Life isn’t easy for an Adélie penguin trying to make his or her way in the Antarctic, and lovable loser Steve is about to embark on life’s journey as the protagonist of Disneynature’s new documentary film Penguins. which screened last weekend at the 2019 Phoenix Film Festival. Following the successful formula orchestrated in Disneynature’s previous seven films, Disneynature: Penguins is full of stunning imagery and mind-blowing nature facts framed in a heartwarming yet predictably constructed narrative.
If nothing else, Disneynature: Penguins is a technically triumphant masterpiece of nature documentary filmmaking. The beautiful and deadly cold vistas explored in the film are breathtaking and a testament to the will of the crew which spent years capturing the wildlife footage. In order to maintain the interest of both the young and the old, the film enlists comedic actor Ed Helms to be the narrator and voice of lead penguin Steve. The film crafts a fictional personified story of the penguins for those with shorter attention spans to follow, while also teaching nature buffs about the fascinating life cycles of Adélie penguins.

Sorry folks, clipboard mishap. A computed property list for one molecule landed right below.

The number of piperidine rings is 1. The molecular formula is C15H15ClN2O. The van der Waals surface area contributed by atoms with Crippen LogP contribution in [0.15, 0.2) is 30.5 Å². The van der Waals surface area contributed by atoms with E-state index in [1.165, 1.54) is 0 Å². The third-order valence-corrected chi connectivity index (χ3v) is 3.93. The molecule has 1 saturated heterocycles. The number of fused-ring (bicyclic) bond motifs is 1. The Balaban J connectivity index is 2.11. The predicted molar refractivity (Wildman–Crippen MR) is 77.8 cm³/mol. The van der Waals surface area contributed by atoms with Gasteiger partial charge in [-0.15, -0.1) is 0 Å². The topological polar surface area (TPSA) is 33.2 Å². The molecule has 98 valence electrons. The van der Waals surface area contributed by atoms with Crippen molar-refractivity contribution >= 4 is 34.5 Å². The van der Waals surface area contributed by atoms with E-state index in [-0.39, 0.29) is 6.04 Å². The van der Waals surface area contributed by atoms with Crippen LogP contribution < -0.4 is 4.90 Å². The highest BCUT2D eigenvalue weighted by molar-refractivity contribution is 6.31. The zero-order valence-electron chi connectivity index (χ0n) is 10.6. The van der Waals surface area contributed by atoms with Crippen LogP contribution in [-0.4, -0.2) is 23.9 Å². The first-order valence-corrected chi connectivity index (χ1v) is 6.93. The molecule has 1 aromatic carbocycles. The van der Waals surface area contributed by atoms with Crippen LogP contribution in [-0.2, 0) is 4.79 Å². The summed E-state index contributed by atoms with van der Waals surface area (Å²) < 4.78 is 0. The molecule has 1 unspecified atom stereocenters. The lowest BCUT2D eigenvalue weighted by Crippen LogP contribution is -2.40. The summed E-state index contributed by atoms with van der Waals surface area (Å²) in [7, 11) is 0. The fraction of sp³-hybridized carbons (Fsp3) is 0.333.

Helms is an inspired choice to embody the goofy Dad personality the filmmakers decided to instill on the clumsy, always late Steve as he develops from adolescent to fatherhood. The actor makes the most of some weak jokes written for Steve by using his natural charm to make the character an endearing presence, despite his continually frustrating missteps in life and brightens up a slow-moving middle act.
Disneynature: Penguins also avoids any type of major heavy or traumatic events that naturally occur in these environments, which might have scarred younger audience members or hurt the “feelgood” vibe intended. The film certainly has its share of nail-biting moments, including an intense scene involving leopard seals near the finale, but it doesn’t have the unflinching ferocity of something like BBC’s Planet Earth. Families will be able to go enjoy and also be educated on this icy tundra that has rarely been viewed by the human eye.
In addition to the tremendously filmed visuals, Disneynature: Penguins also uses a mixture of 80’s rock/pop hits to montage its way through multiple sequences that get the toes tapping some of the time, but usually linger on a bit too long. The song choices also make the film even more accessible to casual moviegoers adding to the mix of both entertaining and educational, even though it may feel a bit cheap.
While Disneynature: Penguins works better as a nature documentary than an actual story, it’s obvious how much dedication and skill that went into capturing this rare look at the lives of Adélie penguins. Despite formulaic character arcs created for the penguins themselves, the final result is still an impressive, predictably cute and crowd-pleasing watch for all ages, continuing the success of the Disneynature brand.
Score: 3.5 out of 5